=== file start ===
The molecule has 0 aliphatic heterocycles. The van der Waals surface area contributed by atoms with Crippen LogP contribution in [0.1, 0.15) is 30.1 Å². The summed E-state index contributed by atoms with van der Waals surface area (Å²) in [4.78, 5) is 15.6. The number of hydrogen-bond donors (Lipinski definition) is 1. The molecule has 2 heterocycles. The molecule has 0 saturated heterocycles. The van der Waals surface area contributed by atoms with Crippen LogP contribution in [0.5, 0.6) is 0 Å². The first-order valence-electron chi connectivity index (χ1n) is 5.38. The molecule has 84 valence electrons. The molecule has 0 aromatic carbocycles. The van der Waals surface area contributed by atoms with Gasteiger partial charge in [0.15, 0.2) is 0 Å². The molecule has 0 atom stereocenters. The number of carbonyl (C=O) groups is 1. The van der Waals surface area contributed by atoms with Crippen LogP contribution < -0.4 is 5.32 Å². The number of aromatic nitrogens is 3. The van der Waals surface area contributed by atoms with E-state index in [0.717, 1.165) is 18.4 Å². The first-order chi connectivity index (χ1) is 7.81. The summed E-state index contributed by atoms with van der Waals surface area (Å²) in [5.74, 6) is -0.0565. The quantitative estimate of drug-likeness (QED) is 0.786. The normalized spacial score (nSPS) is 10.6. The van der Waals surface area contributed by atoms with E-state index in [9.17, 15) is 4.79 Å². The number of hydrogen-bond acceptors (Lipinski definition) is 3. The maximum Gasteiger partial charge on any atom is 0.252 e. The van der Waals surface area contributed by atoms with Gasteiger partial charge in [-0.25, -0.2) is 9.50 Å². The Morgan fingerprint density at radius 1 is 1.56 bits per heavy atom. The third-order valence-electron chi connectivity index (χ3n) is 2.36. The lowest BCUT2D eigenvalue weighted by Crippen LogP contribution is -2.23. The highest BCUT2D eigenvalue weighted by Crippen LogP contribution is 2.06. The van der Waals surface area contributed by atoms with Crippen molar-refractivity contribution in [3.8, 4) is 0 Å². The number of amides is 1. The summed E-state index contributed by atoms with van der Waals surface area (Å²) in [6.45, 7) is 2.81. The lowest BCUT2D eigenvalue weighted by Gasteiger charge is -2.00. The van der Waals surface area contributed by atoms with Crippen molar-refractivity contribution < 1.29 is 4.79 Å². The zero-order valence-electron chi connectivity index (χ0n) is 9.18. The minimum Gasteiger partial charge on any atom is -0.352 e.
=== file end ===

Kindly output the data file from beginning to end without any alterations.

The molecule has 0 aliphatic heterocycles. The van der Waals surface area contributed by atoms with Crippen LogP contribution in [0.1, 0.15) is 30.1 Å². The summed E-state index contributed by atoms with van der Waals surface area (Å²) in [4.78, 5) is 15.6. The number of hydrogen-bond donors (Lipinski definition) is 1. The molecule has 2 heterocycles. The molecule has 0 saturated heterocycles. The van der Waals surface area contributed by atoms with Crippen LogP contribution in [0.5, 0.6) is 0 Å². The first-order valence-electron chi connectivity index (χ1n) is 5.38. The molecule has 84 valence electrons. The molecule has 0 aromatic carbocycles. The van der Waals surface area contributed by atoms with Gasteiger partial charge in [0.15, 0.2) is 0 Å². The molecule has 0 atom stereocenters. The number of carbonyl (C=O) groups is 1. The van der Waals surface area contributed by atoms with Crippen LogP contribution < -0.4 is 5.32 Å². The number of aromatic nitrogens is 3. The van der Waals surface area contributed by atoms with E-state index in [0.717, 1.165) is 18.4 Å². The first-order chi connectivity index (χ1) is 7.81. The summed E-state index contributed by atoms with van der Waals surface area (Å²) in [5.74, 6) is -0.0565. The quantitative estimate of drug-likeness (QED) is 0.786. The normalized spacial score (nSPS) is 10.6. The van der Waals surface area contributed by atoms with E-state index in [9.17, 15) is 4.79 Å². The number of hydrogen-bond acceptors (Lipinski definition) is 3. The maximum Gasteiger partial charge on any atom is 0.252 e. The van der Waals surface area contributed by atoms with Gasteiger partial charge in [-0.25, -0.2) is 9.50 Å². The Morgan fingerprint density at radius 1 is 1.56 bits per heavy atom. The third-order valence-electron chi connectivity index (χ3n) is 2.36. The lowest BCUT2D eigenvalue weighted by Crippen LogP contribution is -2.23. The highest BCUT2D eigenvalue weighted by Crippen LogP contribution is 2.06. The van der Waals surface area contributed by atoms with Crippen molar-refractivity contribution in [3.8, 4) is 0 Å². The number of amides is 1. The summed E-state index contributed by atoms with van der Waals surface area (Å²) in [6.45, 7) is 2.81. The lowest BCUT2D eigenvalue weighted by Gasteiger charge is -2.00. The van der Waals surface area contributed by atoms with Crippen molar-refractivity contribution < 1.29 is 4.79 Å². The zero-order valence-electron chi connectivity index (χ0n) is 9.18. The minimum Gasteiger partial charge on any atom is -0.352 e.